Under this tag all our blog posts related to sailing in the Stockholm archipelago can be found. In the blog posts we mention different islands we visit and pictures of when we explore them.
As we live in Stockholm the Stockholm archipelago is familiar grounds for us and an area we have good knowledge of.
The Stockholm archipelago stretches 80 nm along Sweden’s east coast with approximately 24’000 islands to explore. In the archipelago you can explore islands closer to the mainland with forest and a lot of green to the outermost islands with bare rock. The most famous islands are: Sandön (with the village Sandhamn), Möja, Öja (with the lighthouse Landsort), Huvudskär, Ljusterö. There are a lot of islands t explore and we have not been everywhere in the archipelago and still have a lot of islands to explore.
There are some smaller challenges but the entire Baltic Sea is barely affected by tides and during the summer months storms and really bad weather is pretty uncommon.
The challenges of sailing in the Stockholm archipelago are:
Many underwater rocks or rocks just above the waterline, so it is important to keep a close eye on the sea charts.
The visibilty in the water isn’t specially good, which makes underwater rocks hard to see until they are right in front of you.
Many narrow passages.
A lot of traffic and boats during the summer months.
Gusty winds that turns around every island
The best time for sailing in the Stockholm archipelago is the summer months; June, July and August. During the summer months the temperature is around 20-30 degrees Celsius (68 -86 Fahrenheit), with some rain once in a while.
On Wednesday 26th of August we were finally ready for our departure 🙂 Before lunch we worked hard getting everything ready and by 3pm we were ready to leave central Stockholm.
On our way out of Stockholm our ship friends on Skeppsholmen honked, really cool! The wind was against us this day and we had plans to eat dinner with Thomas parents at their country house so we only went by engine the first day. We arrived at Vindö later in the evening and had a nice dinner.
The following day we set course south through the archipelago accompanied for a while by Thomas parents and some neighbors in their boats. We set the sails and this was the first time we tested our “new” genoa and main. They both felt really good and a real improvement compared to the old sails.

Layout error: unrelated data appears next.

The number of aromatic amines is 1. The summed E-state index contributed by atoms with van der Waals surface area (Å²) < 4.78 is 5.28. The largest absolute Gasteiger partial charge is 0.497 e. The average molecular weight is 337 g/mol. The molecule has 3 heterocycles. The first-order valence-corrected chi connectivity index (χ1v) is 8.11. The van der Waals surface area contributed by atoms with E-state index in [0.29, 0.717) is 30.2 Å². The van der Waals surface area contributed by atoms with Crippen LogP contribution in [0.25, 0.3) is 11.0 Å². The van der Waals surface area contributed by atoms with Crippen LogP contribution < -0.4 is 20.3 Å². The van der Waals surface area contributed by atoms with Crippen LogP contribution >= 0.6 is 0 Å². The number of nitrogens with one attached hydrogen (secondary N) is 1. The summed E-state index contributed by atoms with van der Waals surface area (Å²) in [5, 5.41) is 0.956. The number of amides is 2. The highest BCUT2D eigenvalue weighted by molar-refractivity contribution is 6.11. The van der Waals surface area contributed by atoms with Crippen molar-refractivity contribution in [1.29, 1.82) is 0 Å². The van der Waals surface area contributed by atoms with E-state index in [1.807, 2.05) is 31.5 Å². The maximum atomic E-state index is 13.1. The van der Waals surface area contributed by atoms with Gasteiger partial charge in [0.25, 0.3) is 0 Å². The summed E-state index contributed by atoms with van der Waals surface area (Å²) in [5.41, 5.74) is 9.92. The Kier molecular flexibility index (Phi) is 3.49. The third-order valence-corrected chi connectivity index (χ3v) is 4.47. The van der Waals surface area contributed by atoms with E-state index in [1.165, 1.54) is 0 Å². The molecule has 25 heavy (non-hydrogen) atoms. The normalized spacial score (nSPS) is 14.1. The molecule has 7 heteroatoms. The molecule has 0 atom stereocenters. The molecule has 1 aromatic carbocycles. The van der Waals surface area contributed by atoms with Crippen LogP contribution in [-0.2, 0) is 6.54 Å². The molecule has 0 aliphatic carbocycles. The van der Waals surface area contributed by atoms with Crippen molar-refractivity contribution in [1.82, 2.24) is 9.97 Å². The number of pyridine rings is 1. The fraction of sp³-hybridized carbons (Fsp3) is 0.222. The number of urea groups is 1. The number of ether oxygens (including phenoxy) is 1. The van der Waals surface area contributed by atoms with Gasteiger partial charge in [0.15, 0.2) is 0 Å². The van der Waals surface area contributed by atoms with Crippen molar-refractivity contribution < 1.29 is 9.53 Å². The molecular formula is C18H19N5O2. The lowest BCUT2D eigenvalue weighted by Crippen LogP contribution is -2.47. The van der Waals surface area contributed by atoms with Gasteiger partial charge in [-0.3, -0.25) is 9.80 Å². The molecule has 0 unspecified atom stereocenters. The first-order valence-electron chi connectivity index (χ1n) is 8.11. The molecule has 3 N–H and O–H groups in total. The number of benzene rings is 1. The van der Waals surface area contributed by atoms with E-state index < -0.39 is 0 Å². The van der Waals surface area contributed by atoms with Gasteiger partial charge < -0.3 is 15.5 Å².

We sailed most of the day, but in the afternoon the wind died and we started the engine. Pretty late in the evening we arrived to Nåttarö where we anchored for the night. We didn’t go ashore to explore the island but we really need to get back to this island again sometime in the future. Early in the morning on Friday the 28th we left Nåttarö and started to head out of Stockholm archipelago. In the morning we sailed but when we reached Landsort (the lighthouse at the southern tip of Stockholm archipelago) we started the engine to be able to make it to Harstena in Gryt archipelago. It was sunny at least and on the way we were able to do some small work, for example sorting screws:
We anchored at the bay Flisfjärden in Harstena and took our dinghy ashore to walk around the island.
Saturday was extremely rainy and windy with gale warnings in the Baltic sea so we stayed at anchor in Flisfjärden which turned out to be a terrible idea. The night towards Sunday the wind turned with almost gale forces that hit our anchorage. We were up late to watch the anchor, ready to turn on the engine if something should happen. Fortunately nothing happened, our anchor and everything lasted the night.
On Sunday morning we went up really early and started our journey to the island Öland. But more about that in our next blog post 🙂
During the weekend we went sailing for the last time this year, which was sailing back to Stockholm city for the winter. We have had her further out in the archipelago during the summer so that we didn’t have to sail the long distance from the city every time we wanted to go sailing. It is approximately 20-25 NM to sail from central Stockholm to reach the first nice archipelago islands. There are some places in between, but they are not as good as the ones you find further out.
But the summer is definitely over now and during the winter we want the boat closer so that we can finish everything we need to do before our departure.
We started on Saturday by taking the bus to Anne-Mon together with one of our new sails, a furling genoa we found second hand. We bought two furling head sails, one genoa and one jib, and a cover for the furler for 450 SEK (47 USD, 42 EUR). They are all in good shape as well, so we were really lucky to find them! 🙂
We tried the new furling genoa on the furler, and after some time we were ready to set sail. The new sail immediately proved to be way much better than our old one. Both this one and the old one are still to small for us, so we have another genoa that we plan to buy which is bigger. Then we will use the one we just bought as a reserve and probably throw away the old one.